In the US, several healthcare systems responded to a piece by Forbes and indicated that they keep their supply of COVID-19 vaccines in locked rooms, with limited access. For example, the pharmacies belonging to South Dakota-based group Sanford Healthcare system are, reports asmag.com, “all locked rooms, covered by video cameras and equipped with bulletproof glass.” The COVID-19 vaccines lie within these rooms, inside padlocked freezers. No one is taking any chances!

Back in the UK, the threat of theft and scams has been flagged by the NHS, particularly the theft of vaccine packaging that could help fraudsters con elderly or vulnerable people that they are having a legitimate injection. To combat this threat vaccination centres have been asked to store packaging securely and destroy it “either through existing confidential waste processes in GP surgeries and hospital hubs or stored in secure containers and shredded on site at the mass vaccination centres.”

In addition, Barkers Fencing has highlighted that interest in high-security fencing for vaccine centres has increased in recent months. The company advises that high-security fencing can provide the first layer of security against potential intruders, with a minimum of CPNI or LPS1175 B3 (previously SR2) rated products providing the ideal solution to delay attacks using tools such as drills, gas torches and crowbars. For higher risk sites, LPS 1175 C5 rated products can protect against powered tools. While security gates and turnstiles that have equivalent levels of protection should also be considered.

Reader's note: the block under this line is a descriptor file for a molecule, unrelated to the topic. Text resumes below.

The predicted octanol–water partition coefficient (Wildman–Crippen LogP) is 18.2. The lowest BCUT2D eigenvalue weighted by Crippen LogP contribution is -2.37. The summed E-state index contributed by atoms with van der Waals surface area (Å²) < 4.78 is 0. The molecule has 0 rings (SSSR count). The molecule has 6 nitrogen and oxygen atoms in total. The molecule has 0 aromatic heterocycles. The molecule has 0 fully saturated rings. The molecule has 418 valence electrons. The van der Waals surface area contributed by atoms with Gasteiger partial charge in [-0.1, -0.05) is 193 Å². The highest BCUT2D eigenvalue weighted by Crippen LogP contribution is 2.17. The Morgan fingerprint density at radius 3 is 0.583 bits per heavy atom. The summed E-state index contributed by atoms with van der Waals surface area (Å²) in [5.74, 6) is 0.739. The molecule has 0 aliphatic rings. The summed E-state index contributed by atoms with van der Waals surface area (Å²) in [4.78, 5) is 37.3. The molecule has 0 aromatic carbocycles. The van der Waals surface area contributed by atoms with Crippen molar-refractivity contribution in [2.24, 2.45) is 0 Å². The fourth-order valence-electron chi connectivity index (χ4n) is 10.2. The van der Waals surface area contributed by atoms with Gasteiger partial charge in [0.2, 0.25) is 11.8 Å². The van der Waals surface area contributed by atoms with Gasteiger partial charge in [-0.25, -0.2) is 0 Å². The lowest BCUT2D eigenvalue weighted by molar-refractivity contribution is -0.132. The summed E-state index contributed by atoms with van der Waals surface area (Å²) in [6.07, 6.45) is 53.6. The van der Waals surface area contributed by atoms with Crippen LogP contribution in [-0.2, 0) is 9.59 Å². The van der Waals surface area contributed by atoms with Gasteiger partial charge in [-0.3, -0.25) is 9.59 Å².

What are vaccine manufacturers doing to combat security threats?

When contacted by IFSEC Global about potential security threats, Pfizer responded and said that it wastaking meticulous steps to reduce the risk of counterfeiting,” adding that the company “tracks trends very carefully and have processes in place to identify threats to the legitimate supply chain.”

Among these measures were “detailed logistical plans and tools to support effective vaccine transport, storage and continuous temperature monitoring”, an example of which was “utilising GPS-enabled thermal sensors in every thermal shipper with a control tower that will track the location and temperature of each vaccine shipment across their pre-set routes.”

Pfizer was keen to add that patients should never try to secure a vaccine online — “no legitimate vaccine is sold online — and only to get vaccinated at certified vaccination centers or by certified healthcare providers.”

Vaccine hackers

Counterfeit goods are not the only online threat, of course. Leading the charge on cyber security threats is the NCSC – the National Security Centre, part of GCHQ.

Last April, the NCSC collaborated with its counterparts in the United States – the Department of Homeland Security (DHS) Cybersecurity and Infrastructure Security Agency (CISA) – to expose new cyber threats and scams that were using government branding and purported to be about COVID-19. Then, the following July, the NCSC and Canada’s Communications Security Establishment (CSE) exposed Russian attacks on coronavirus vaccine development.

“Since the outbreak of COVID-19, the National Cyber Security Centre’s top priority has been the cyber security and resilience of the UK’s health sector,” said a spokesperson. “This includes ongoing and proactive support to vaccine research, manufacturing, and supply chains in order to reduce and mitigate the risks of cyber attacks impacting on their vital work.”

“Working alongside our allies, the NCSC is committed to protecting our most critical assets, the health sector, and crucial vaccine research and development against threats.”

Advice and guidance for businesses of all sizes can be found on the NCSC website.